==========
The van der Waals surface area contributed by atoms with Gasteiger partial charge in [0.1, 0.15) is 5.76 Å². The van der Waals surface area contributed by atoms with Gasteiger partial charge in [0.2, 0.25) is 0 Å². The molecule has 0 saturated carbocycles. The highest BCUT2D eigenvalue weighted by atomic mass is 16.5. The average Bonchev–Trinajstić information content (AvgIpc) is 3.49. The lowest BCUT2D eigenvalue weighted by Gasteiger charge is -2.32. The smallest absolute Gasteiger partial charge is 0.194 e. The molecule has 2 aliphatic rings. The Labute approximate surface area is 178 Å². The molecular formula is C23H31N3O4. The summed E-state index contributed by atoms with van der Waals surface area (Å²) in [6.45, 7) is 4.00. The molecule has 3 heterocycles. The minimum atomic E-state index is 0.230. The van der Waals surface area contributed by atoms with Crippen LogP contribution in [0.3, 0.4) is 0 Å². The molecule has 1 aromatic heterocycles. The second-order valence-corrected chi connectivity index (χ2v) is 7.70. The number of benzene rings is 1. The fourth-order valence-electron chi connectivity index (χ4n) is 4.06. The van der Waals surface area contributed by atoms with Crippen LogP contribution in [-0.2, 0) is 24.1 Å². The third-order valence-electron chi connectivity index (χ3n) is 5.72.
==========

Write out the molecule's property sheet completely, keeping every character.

The van der Waals surface area contributed by atoms with Gasteiger partial charge in [0.1, 0.15) is 5.76 Å². The van der Waals surface area contributed by atoms with Gasteiger partial charge in [0.2, 0.25) is 0 Å². The molecule has 0 saturated carbocycles. The highest BCUT2D eigenvalue weighted by atomic mass is 16.5. The average Bonchev–Trinajstić information content (AvgIpc) is 3.49. The lowest BCUT2D eigenvalue weighted by Gasteiger charge is -2.32. The smallest absolute Gasteiger partial charge is 0.194 e. The molecule has 2 aliphatic rings. The Labute approximate surface area is 178 Å². The molecular formula is C23H31N3O4. The summed E-state index contributed by atoms with van der Waals surface area (Å²) in [6.45, 7) is 4.00. The molecule has 3 heterocycles. The minimum atomic E-state index is 0.230. The van der Waals surface area contributed by atoms with Crippen LogP contribution in [0.3, 0.4) is 0 Å². The molecule has 1 aromatic heterocycles. The second-order valence-corrected chi connectivity index (χ2v) is 7.70. The number of benzene rings is 1. The fourth-order valence-electron chi connectivity index (χ4n) is 4.06. The van der Waals surface area contributed by atoms with Crippen LogP contribution in [-0.2, 0) is 24.1 Å². The third-order valence-electron chi connectivity index (χ3n) is 5.72.